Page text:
Five Minutes with the Iliad

I managed to get five minutes with the iliad e-book reader in the Dymocks store yesterday. Now, five minutes is little more than first impressions, so that’s all this is. If I can persuade some money to appear from somewhere, it may get a more in-depth review (although I’ll have to look at the relative merits of importing a Sony Reader). Anyhow, here’s my 5 point 5 minute summary.

1. It’s bigger than I expected. More trade paperback sized than paperback sized. But much slimmer – the (optional) case does give it more bulk in the thickness department though.

2. E-Ink doesn’t have a wow factor in a bookshop environment. Here’s the thing. When you turn on an iphone, the screen screams LOOK AT ME. E-ink doesn’t. It’s sharp and beautifully clear, but it’s not bright. Which it can’t be because it’s not backlit. But I don’t carry a reading lamp in my back pocket and I suspect in a more p-book type reading environment, it will work much better. I also suspect that the mild discomfort one gets after reading on a backlit screen for a while won’t happen. More research needed.

3. It’s S-L-O-W. Loading books takes an age, page turning is (um) noticeable – although not unreasonable. The whole thing just feels like a lumbering giant.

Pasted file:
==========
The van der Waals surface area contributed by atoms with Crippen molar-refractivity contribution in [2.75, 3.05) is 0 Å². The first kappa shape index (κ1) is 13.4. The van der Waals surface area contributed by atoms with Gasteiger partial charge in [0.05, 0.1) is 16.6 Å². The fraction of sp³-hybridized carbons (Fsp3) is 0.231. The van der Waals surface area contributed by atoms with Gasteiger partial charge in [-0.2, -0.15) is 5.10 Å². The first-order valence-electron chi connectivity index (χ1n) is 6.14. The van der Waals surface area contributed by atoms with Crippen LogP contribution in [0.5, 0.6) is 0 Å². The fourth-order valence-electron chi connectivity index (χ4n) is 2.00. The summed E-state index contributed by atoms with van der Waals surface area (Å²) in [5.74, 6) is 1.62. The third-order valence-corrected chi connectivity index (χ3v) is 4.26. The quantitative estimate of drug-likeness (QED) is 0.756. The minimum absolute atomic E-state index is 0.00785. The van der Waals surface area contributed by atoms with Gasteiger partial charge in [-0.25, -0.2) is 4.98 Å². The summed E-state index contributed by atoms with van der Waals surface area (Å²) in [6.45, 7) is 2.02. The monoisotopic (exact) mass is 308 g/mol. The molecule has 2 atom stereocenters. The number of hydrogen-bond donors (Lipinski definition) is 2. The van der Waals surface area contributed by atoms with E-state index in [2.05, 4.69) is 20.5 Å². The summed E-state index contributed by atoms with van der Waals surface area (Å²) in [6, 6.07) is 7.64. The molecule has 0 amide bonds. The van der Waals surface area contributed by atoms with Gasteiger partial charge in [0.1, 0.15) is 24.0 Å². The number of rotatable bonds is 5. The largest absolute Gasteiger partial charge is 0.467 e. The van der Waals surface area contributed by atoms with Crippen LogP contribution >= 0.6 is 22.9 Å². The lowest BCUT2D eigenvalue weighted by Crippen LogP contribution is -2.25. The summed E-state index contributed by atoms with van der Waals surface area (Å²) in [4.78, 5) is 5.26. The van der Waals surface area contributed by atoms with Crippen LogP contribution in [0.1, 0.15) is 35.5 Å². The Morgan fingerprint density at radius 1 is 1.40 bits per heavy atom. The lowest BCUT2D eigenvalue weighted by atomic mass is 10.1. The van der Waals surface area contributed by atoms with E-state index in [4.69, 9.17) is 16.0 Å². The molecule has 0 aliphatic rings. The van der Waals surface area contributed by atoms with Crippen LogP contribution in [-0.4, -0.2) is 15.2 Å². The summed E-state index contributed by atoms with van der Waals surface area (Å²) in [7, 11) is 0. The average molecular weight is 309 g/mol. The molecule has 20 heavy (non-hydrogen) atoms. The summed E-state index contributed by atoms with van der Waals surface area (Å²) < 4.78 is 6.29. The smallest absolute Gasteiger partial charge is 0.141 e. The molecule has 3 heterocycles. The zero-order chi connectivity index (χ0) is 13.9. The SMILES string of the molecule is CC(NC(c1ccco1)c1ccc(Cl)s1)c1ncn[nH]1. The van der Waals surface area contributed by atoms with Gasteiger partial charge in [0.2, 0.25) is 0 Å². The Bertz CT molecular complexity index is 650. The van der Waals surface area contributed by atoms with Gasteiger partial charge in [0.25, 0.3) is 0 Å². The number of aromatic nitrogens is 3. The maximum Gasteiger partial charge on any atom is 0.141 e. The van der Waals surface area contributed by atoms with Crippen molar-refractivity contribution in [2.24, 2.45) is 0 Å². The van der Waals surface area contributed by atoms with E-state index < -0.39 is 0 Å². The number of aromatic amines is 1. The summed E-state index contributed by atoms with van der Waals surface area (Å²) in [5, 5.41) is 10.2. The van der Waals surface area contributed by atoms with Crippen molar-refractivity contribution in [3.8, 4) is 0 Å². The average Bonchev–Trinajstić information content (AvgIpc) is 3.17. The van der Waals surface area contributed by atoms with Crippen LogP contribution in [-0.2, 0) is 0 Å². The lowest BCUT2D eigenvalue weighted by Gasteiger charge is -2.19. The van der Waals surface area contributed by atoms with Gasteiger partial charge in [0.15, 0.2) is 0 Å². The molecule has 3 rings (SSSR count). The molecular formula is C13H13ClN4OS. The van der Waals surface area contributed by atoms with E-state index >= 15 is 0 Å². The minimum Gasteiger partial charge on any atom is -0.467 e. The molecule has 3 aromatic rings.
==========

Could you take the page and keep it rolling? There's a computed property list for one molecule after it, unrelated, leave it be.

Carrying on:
4. The software is only *good enough*. Books are filed according to their different formats (mobipocket files are accessed from a different place from pdf files). You can write on a pdf but not a mobile pocket. But writing is clunky and a bit etch-a sketchy. The salesman said that there was wifi but no web-browser (although I think there’s probably hacks??!! gotta admit I haven’t had time to do the iliad research). He was also keen to show me how to enlarge text. You can click to enlarge text size (slow) or click an icon, circle the text you want to enlarge and it zooms in (slowly). Anyone used to the ipod touch pinch and zoom would think that they had stepped back in time about a decade…

5. You need to use a stylus to do lots of stuff. There’s hardware buttons for some functions (like page turning) but icon based stuff needs you to pull out a cheap looking plastic stylus… so 20th century palm pilot in an age of multitouch interfaces…


Overall, it looks like a flexible, hackable device though. But at $900 it doesn’t have the finesse appropriate to its pricepoint. (Bear in mind that these *are* first impressions…)

I do want to have a closer look and check out the integration with e-book titles so watch this space.

BTW: FWIW – The salesman said they had sold ‘a couple of hundred’…



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